“Besouro is dead,” the commander bellowed.
Besouro, however, was very much alive and to the great surprise of everyone, snatched the Capitan’s rifle from his fingers. He then ordered all the police officers to put down their guns and leave the square. Besouro sang a cheerful song as the cops left the square unarmed.
Capitan Costa grew even more determined to see Besouro dead and one morning, Besouro found himself surrounded by a group of about 40 police officers. The cops shot at him with a hail of gunfire. The Capoeirista was unscathed, however, dodging the bullets by moving his body to the rhythm of the guns.
A man soon arrived, whom history remembers as Eusebio de Quisaba. This mysterious man charged Besouro and brutally stabbed him with a knife made of ticum, a type of hardwood significant to practitioners of the Afro-Brazilian spiritual tradition of Candomblé. Candomblé folklore says that this wood is the only way to kill a man whose body and spirit are “closed”, or impervious, to death. Besouro was believed to be just such a man, in possession of a “corpo fechado” – which literally means: “closed body” – a body that, through special rituals, has become impenetrable by knives or bullets.
A day later, Besouro Mangangá died of his wounds. The year was 1924.
Today Besouro is a symbol of heroism and of Capoeira throughout all of Brazil. His bravery and loyalty and the support he gave to the persecuted and oppressed has not been forgotten.
Joe Gans (1874 – 1910)
Rated as the greatest lightweight boxer of all time, the “Old Master” – as he was called by friends, fans and foes, alike – fought professionally from 1891 to 1909.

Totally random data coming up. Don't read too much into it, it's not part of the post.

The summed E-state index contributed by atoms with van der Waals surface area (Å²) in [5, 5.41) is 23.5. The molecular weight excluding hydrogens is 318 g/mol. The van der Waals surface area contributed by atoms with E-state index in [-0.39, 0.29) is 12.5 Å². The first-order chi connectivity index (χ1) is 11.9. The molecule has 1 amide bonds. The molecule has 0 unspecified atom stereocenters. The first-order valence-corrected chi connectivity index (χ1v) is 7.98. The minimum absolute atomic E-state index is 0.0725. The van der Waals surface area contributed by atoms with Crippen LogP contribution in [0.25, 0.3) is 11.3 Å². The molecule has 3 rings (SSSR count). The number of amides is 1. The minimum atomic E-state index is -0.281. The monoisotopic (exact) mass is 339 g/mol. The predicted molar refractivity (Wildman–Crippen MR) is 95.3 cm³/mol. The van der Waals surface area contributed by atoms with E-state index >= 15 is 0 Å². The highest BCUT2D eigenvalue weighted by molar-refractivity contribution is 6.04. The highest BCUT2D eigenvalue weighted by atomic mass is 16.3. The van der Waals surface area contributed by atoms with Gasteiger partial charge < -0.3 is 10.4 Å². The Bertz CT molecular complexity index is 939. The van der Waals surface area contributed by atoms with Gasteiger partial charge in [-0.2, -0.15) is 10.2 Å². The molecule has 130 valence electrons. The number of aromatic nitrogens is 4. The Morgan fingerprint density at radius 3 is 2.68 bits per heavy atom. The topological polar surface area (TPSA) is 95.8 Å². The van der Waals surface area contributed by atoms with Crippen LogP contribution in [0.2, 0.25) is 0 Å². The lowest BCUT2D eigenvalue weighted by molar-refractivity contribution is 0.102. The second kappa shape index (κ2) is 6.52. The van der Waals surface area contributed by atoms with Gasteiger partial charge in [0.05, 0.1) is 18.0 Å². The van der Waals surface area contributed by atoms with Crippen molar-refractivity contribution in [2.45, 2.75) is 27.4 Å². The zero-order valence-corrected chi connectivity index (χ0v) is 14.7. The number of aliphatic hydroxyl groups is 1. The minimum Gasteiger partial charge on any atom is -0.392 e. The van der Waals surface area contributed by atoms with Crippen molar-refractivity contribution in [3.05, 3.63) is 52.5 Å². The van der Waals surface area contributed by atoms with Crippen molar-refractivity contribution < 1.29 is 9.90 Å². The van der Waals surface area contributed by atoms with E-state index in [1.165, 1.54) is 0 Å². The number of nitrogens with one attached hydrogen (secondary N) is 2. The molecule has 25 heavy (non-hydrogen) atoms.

Gans was the first African-American World Boxing Champion, reigning continuously as World Lightweight Champion from 1902 to 1908.
Gans’ first fight, however, was against poverty; a formidable opponent indeed. Gans eventually prevailed and with his earnings from the fight dubbed the ‘Greatest Fight of the Century’ – a brutal, grueling 42-round fight that remains the longest title fight in history and the longest fight ever caught on film – he built the Goldfield Hotel in Baltimore. The Goldfield was home to the Goldfield Hotel Jazz Club, which was a precursor to the Cotton Club and the place where Gans gave musician Eubie Blake his first big opportunity.
Gans was a master of defensive fighting, as well as a devastating puncher. He attacked the vital points on his opponents’ bodies with pinpoint accuracy and threw perfect combinations with bewildering speed. He was a master of counter-punching, of the art of feinting, and the art of body-punching. He was a complete fighter, with great speed, power, punching ability and a killer instinct.
Gans had a remarkable ability to stop his opponent’s punches and he is considered, by many, as perhaps the best fighter ever at blocking and evading blows.
John L. Sullivan, former heavyweight champion of the world, said, in the St. Louis Post Dispatch, Sep. 2 1906, “I never liked a Negro as a fighting man…but Gans is the greatest lightweight the ring ever saw. He could lick them all on their best day. Gans is easily the fastest and cleverest man of his weight in the world. He can hit like a mule kicking with either hand.”
On December 8, 1903, Gans fought the great welterweight, Sam Langford, the most avoided fighter in boxing history.
The fight took place in Boston the day after Gans fought a no decision bout against Black welterweight Dave Holly in Philadelphia (Gans won the newspaper decision). This means that Gans had to travel by train up the eastern seaboard from Philly to Boston for a fight the very next day. Gans admitted that fighting two days in a row and making the trip had sapped his stamina. Nevertheless, he dominated Langford early in the fight before fading from lag in the later rounds and losing a close decision.
This fight is the only one Gans lost in a period of more than ten years. Considering it was his second fight within 24 hours in cities 300 miles apart and the quality of his opposition, Gans did very well indeed.